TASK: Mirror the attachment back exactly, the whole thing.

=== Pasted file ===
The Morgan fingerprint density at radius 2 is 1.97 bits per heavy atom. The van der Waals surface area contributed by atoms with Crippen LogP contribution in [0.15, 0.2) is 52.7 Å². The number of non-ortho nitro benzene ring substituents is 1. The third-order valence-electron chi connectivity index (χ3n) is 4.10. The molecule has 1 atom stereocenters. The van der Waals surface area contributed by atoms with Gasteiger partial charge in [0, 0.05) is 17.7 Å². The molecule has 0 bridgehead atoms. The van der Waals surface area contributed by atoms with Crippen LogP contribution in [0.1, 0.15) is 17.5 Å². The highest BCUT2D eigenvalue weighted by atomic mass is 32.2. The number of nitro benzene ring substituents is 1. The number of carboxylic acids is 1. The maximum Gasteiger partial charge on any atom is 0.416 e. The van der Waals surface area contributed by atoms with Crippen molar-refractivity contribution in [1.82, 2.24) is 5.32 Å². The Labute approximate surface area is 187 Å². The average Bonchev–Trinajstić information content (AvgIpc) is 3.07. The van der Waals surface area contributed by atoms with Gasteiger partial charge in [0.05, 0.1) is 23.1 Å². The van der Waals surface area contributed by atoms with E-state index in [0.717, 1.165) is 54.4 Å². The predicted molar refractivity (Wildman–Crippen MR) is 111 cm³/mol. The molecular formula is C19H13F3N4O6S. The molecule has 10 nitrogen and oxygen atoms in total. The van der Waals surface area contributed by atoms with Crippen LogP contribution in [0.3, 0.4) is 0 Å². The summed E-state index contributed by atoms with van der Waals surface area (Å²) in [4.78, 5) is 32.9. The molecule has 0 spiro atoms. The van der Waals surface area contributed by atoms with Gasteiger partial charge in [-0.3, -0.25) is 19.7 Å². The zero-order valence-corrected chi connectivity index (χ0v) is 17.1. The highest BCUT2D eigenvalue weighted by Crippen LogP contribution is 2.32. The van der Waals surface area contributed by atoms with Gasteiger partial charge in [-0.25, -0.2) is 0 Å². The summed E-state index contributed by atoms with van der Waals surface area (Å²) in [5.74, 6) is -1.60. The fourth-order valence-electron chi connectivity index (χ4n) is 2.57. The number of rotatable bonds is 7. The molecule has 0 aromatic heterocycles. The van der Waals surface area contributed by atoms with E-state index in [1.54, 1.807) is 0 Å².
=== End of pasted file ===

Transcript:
The Morgan fingerprint density at radius 2 is 1.97 bits per heavy atom. The van der Waals surface area contributed by atoms with Crippen LogP contribution in [0.15, 0.2) is 52.7 Å². The number of non-ortho nitro benzene ring substituents is 1. The third-order valence-electron chi connectivity index (χ3n) is 4.10. The molecule has 1 atom stereocenters. The van der Waals surface area contributed by atoms with Gasteiger partial charge in [0, 0.05) is 17.7 Å². The molecule has 0 bridgehead atoms. The van der Waals surface area contributed by atoms with Crippen LogP contribution in [0.1, 0.15) is 17.5 Å². The highest BCUT2D eigenvalue weighted by atomic mass is 32.2. The number of nitro benzene ring substituents is 1. The number of carboxylic acids is 1. The maximum Gasteiger partial charge on any atom is 0.416 e. The van der Waals surface area contributed by atoms with Crippen molar-refractivity contribution in [1.82, 2.24) is 5.32 Å². The Labute approximate surface area is 187 Å². The average Bonchev–Trinajstić information content (AvgIpc) is 3.07. The van der Waals surface area contributed by atoms with Gasteiger partial charge in [0.05, 0.1) is 23.1 Å². The van der Waals surface area contributed by atoms with E-state index in [0.717, 1.165) is 54.4 Å². The predicted molar refractivity (Wildman–Crippen MR) is 111 cm³/mol. The molecular formula is C19H13F3N4O6S. The molecule has 10 nitrogen and oxygen atoms in total. The van der Waals surface area contributed by atoms with Crippen LogP contribution in [0.3, 0.4) is 0 Å². The summed E-state index contributed by atoms with van der Waals surface area (Å²) in [4.78, 5) is 32.9. The molecule has 0 spiro atoms. The van der Waals surface area contributed by atoms with Gasteiger partial charge in [-0.3, -0.25) is 19.7 Å². The zero-order valence-corrected chi connectivity index (χ0v) is 17.1. The highest BCUT2D eigenvalue weighted by Crippen LogP contribution is 2.32. The van der Waals surface area contributed by atoms with Gasteiger partial charge in [-0.25, -0.2) is 0 Å². The summed E-state index contributed by atoms with van der Waals surface area (Å²) in [5.74, 6) is -1.60. The fourth-order valence-electron chi connectivity index (χ4n) is 2.57. The number of rotatable bonds is 7. The molecule has 0 aromatic heterocycles. The van der Waals surface area contributed by atoms with E-state index in [1.54, 1.807) is 0 Å².